As cryptocurrency holders, security of any party should be scrutinized as there is no take-backs if we lose access to our crypto wealth. For EtherDelta’s recent hack, the failure point was their DNS.
Dear users, we have reason to believe that there had been malicious attacks that temporarily gained access to @etherdelta https://t.co/NnqU5Er4rj DNS server. We are investigating this issue right now – in the meantime please DONOT use the current site.
— EtherDelta (@etherdelta) December 20, 2017
EtherDelta, a decentralized exchange for ERC-20 tokens, was hacked in December 2017. The hack, known as DNS hijacking, was relating to DNS servers being changed to an imposter website. This rerouted visitors of etherdelta.com to the fake website. What ended up happening is visitors depositing their cryptotokens to a wallet address or smart contract that the attacker controlled.
How did this happen? I imagine the hackers got hold of the credentials to the domain registrar where etheredelta.com was held and simply pointed their domain to their server where the look-alike fake website was hosted.
It could have been pulled off by social engineering where the attacker called the domain registrar and impersonating EtherDelta’s site administrators to gain access to the domain. It could also have been an insider job at either the domain registrar or EtherDelta. How can we really know or trust anyone?
So how do we protect ourselves? Unless you are tracking the IP address every day to ensure there hasn’t been any changes, it’s unlikely we can protect ourselves from DNS hijacking.
To make matters more complicated, EtherDelta uses CloudFlare services (helps load website faster) and can be another point of failure if their CloudFlare account is compromised or taken advantage of in any way. We wouldn’t see any changes from the WHOIS lookup.
I have three suggestions, all of which involve changing the way we make trades:
- One way is to trade with smaller amounts at a time. You can make trades through a period of time, to mitigate loss of funds from one compromised trade. For example, instead of trading 1 ETH, you might choose to do 0.25 ETH four times.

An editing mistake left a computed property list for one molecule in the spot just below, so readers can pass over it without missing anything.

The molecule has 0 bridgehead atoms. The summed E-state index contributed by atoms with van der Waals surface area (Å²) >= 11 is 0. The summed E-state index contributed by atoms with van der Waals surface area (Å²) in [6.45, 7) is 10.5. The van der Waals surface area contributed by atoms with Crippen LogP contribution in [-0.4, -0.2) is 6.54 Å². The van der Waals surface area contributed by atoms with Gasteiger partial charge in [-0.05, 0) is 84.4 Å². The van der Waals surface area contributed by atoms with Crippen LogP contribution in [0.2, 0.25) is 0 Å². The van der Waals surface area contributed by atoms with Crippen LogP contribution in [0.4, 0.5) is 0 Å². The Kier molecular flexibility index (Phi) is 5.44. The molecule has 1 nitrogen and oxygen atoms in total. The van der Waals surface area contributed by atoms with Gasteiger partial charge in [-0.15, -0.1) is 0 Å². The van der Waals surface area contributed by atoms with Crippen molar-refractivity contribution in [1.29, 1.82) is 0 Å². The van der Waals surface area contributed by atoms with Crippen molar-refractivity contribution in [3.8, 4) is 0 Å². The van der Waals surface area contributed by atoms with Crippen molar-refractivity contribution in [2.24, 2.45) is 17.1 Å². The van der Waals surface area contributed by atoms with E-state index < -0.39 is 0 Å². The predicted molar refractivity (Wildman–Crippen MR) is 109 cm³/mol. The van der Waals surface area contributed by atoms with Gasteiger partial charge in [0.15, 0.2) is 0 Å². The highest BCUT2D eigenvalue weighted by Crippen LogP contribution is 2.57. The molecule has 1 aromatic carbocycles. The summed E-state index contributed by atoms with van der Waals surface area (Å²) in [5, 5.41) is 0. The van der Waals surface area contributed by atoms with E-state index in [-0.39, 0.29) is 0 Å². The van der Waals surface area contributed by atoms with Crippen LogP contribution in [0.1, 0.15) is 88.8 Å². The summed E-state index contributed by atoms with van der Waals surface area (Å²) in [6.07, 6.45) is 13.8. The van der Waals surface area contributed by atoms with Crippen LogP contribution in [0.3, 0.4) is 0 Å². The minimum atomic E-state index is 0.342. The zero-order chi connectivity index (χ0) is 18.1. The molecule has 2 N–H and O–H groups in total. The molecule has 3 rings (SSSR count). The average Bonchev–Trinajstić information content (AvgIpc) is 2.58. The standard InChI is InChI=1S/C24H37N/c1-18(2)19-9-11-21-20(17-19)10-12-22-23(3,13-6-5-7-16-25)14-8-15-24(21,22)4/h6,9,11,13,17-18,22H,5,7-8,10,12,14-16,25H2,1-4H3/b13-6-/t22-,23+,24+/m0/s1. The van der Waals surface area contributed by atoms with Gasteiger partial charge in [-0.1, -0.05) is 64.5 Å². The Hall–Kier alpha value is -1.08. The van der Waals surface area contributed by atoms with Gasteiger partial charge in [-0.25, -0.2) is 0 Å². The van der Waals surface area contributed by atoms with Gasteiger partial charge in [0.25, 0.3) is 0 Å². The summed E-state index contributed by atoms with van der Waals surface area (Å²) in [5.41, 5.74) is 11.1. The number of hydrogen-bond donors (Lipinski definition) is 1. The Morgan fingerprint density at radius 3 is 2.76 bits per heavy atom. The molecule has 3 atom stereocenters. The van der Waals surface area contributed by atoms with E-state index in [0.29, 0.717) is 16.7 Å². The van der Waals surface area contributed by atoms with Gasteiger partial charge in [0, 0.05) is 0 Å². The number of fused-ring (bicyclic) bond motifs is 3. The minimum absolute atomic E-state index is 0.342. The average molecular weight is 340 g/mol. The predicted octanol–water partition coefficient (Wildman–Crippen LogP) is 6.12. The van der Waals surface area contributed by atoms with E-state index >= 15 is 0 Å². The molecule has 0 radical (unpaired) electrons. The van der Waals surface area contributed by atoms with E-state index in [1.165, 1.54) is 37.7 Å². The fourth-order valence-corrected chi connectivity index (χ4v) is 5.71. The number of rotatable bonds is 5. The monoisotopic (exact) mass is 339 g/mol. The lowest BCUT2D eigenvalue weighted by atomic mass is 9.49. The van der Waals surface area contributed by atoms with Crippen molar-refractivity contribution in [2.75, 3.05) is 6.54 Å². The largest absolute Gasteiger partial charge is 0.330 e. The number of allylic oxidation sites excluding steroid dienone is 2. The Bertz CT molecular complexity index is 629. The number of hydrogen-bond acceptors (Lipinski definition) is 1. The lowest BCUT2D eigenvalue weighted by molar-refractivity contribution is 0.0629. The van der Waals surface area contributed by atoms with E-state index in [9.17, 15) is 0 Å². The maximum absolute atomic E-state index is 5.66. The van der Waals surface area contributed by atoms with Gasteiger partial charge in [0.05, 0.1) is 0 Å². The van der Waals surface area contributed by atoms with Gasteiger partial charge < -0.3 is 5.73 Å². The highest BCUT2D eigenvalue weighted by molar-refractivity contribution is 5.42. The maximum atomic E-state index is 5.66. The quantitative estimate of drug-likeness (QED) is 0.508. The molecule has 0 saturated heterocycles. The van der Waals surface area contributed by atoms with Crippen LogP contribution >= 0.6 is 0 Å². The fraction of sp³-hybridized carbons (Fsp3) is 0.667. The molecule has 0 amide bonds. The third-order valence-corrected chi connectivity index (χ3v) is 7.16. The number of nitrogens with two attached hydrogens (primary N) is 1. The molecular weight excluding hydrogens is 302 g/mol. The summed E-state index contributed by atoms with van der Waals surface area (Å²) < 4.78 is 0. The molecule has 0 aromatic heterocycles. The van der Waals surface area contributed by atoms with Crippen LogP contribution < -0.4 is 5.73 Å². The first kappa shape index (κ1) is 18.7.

- You can also combine the first idea by using multiple sources for exchanging. This means not trusting one source for all your trades. For example, Shapeshift, Changelly, and EtherDelta.
- You can consider direct trades in person, which is not convenient and has its own risks (i.e., revealing who you are to someone who can physically follow you/take pictures of you/rob you). You also need to find someone willing to buy your particular tokens for another particular token that you want.
This EtherDelta hack may not be inevitable. I recall hearing something about Ethereum having its own domain system, but don’t know enough. It might be a solution one day to protect us from any DNS hijacking.
Stay safe, get to know how things work, and take every measure to protect your crypto wealth. No one deserves to lose.
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A quick side note about decentralized exchanges: The nature of decentralized exchanges is they have to make some money in form of fees for trades. This means your cryptotokens are sent to their wallet before they are sent off to the receiving end of the trade.
Compared to centralized exchanges where the private keys are held by the company until they are manually withdrawn. Decentralized exchanges, in my opinion, are still the better alternative, even if you have to trust your cryptotokens to the exchange for a few minutes to process to the transaction before your trade ends up in your own wallet.